We went to the Beijing zoo on Saturday. We had a nice time but it was pretty odd in a few ways. First, it was probably the most “Chinese” thing we’ve done here, with almost no tourists or other Westerners in sight. It was really crowded and just getting tickets and getting in was sort of a trip, with tons of people in your face hawking stuff on the street outside. They hold their goods out and try to thrust it in your hands and Eli kept thinking people were giving him things so he took the Power Rangers balloon, he took the bottle of water, he took the long ladybug whistle with the blowout thingies… and we had to take each of them out of his hand and give them back. The hawkers get pretty relentless, especially upon seeing fresh white meat like us, so you have to step up your own aggression, saying “Boo Yah!” which more or less means, “No way, get away” and cracks me up every time I say it.
But as soon as you walk in the gates of the zoo, it is very peaceful and park-like, amazing off t=of this busy, nasty road. And the people who worked at the zoo were really nice. We bought a ticket for Eli because we had no idea what 150 cm is (under that is free). We stoppe din a tourist office inside to try to get a map – noone there spoke English — and in there took out a tape measure and checked E out – he’s only 112 – and ran back to the box office to get us a refund. I don’t think it would happen here.
The zoo is pretty archaic and the animals look quite sad. Sort of ike zoos were at home when I was a kid, only worse. Tigers and lions looking forlorn in little cages. Monkeys in fetid little cages. That type of thing. They do have four Pandas who live in relative luxury in something approximating wide open, modern American zoos,.But even these national treasures are not in really modern facilities. Of course, the kids noticed none of this and were happy to see even the pathetic polar bears in the sweltering heat, sitting on cement and looking for some peanuts – which people toss like mad, along with whatever other food stuff they have in their hands.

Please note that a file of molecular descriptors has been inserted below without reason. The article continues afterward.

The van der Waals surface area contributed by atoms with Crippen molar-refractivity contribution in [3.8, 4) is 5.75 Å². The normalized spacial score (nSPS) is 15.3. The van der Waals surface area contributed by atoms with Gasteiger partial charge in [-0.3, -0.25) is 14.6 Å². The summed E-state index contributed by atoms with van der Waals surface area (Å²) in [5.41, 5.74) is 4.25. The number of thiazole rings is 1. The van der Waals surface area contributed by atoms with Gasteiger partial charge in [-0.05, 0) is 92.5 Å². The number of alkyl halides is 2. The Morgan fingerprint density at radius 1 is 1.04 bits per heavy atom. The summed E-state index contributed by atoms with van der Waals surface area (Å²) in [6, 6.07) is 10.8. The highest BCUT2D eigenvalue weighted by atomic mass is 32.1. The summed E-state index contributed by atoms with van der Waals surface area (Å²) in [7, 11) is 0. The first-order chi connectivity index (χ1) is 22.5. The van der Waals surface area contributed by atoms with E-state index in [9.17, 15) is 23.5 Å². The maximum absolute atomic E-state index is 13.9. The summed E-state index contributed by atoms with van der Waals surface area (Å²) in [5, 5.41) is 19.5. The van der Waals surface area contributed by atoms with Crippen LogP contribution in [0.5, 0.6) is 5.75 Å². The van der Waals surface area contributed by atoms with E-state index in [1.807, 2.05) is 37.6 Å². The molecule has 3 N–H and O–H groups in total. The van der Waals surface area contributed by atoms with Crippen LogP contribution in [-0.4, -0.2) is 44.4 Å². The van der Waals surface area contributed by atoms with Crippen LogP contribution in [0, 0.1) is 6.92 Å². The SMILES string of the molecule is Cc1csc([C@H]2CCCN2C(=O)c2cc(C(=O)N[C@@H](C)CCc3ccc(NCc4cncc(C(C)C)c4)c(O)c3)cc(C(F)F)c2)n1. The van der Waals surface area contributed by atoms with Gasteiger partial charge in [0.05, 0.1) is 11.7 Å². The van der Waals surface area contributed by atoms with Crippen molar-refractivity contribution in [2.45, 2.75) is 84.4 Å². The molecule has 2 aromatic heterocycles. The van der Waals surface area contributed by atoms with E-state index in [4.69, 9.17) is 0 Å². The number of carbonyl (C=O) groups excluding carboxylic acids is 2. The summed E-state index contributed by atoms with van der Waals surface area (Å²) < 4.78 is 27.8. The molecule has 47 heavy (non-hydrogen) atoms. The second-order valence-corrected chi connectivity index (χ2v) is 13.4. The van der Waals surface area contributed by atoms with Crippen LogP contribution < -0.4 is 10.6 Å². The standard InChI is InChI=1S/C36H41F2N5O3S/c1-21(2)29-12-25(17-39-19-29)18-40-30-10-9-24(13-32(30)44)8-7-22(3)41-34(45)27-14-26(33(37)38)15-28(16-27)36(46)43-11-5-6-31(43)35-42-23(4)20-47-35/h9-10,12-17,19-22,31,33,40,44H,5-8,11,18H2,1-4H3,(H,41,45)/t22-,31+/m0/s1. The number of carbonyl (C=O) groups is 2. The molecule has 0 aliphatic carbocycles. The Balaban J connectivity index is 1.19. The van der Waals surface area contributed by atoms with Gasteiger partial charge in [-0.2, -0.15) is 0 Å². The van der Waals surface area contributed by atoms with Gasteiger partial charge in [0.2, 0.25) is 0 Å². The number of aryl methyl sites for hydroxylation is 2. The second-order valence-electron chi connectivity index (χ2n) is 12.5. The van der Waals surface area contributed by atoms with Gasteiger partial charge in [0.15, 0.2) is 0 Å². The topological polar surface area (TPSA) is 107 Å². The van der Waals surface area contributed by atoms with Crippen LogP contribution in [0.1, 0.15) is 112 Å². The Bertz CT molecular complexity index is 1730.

But the really wild part of the zoo is that our kids were as much of an attraction as the pandas or any other animal. People told us this would happen but it really hadn’t yet. Maybe because we have mostly done stuff in Eastern Beijing, where there are more foreigners. Maybe because we hadn’t really been in a Chinese crowd quite this big yet, because it was really big and swarming with people. I could see people staring at us from the start and noticed several folks pointing at Anna, talkig to each other and smiling. At a few exhibitions, people reached out to touch Eli on the hand and once on the face, which he oddly didn’t even seem to notice. A couple of people wanted to touch Jacob’s curly hair. Pretty much all of this was accompanied by smiles so it wasn’t scary.
Then we stopped for ice cream. We were sitting on this low wall eating, with a fence behind us and a family came by and the father was totally taken by Anna. He stopped and was calling over his family and friends to see her. Laughing and smiling. He asked if he could take a picture of his daughter with Anna, by wildly gesticulating with his hand, cigarette clutched between his fore- and middle fingers, speaking loud and fast Chinese.. Sure. They took it and thanked us and walked away. Then two other ladies came up and asked the same. They spoke some English and were very nice and excited. We did two pictures with them. All of that was enough for a crowd to gather around to see what was happening. We were what was happening, suddenly surrounded by a growing ring of people, all of them pointing, looking, smiling, talking to each other about us. Eli thought it was funny. Anna was a little sheepish but didn’t really care. Jacob was starting to freak out, not unreasonably. He came up close to me and said, “Let’s get out of here.” So we stood up and waved and smiled and nodded and walked away, with everyone watching us the whole time.
Later, as we were trying to find the aquarium, we stopped at a big map and were trying to figure it out. They don’t have big red X “you are here” markings. An older guy in an army jacket tried to help, though he really wasn’t or couldn’t. I guess my fish pantomime wasn’t up to snuff. He looked over at the kids and counted on his fingers, 1-2-3, then gave me a big smile and thumbs up and shook my hand warmly and vigorously. I guess having three kids is a big an attraction as the blond, curly hair and blue eyes. I was trying to explain that to the kids.
As soon as I said, “In China, people are only allowed to have one kid,” Eli’s eyes got really big and fearful and I immediately realized he was worried that we were going to have get rid of him and Anna so I said, “That’s only for Chinese people, not people visiting from other countries.” He was reassured but Jacob looked a little puzzled. I wasn’t sure why but a few minutes later he asked, “where is andrew’s family from?” A perfectly good question since his friend Andrew, Kathy Chen’s son, is the eldest of three Chinese Americans. They are all fluent in mandarin so Jacob regards them as Chinese.
to be continued tomorrow… I have to run home from B’s office now…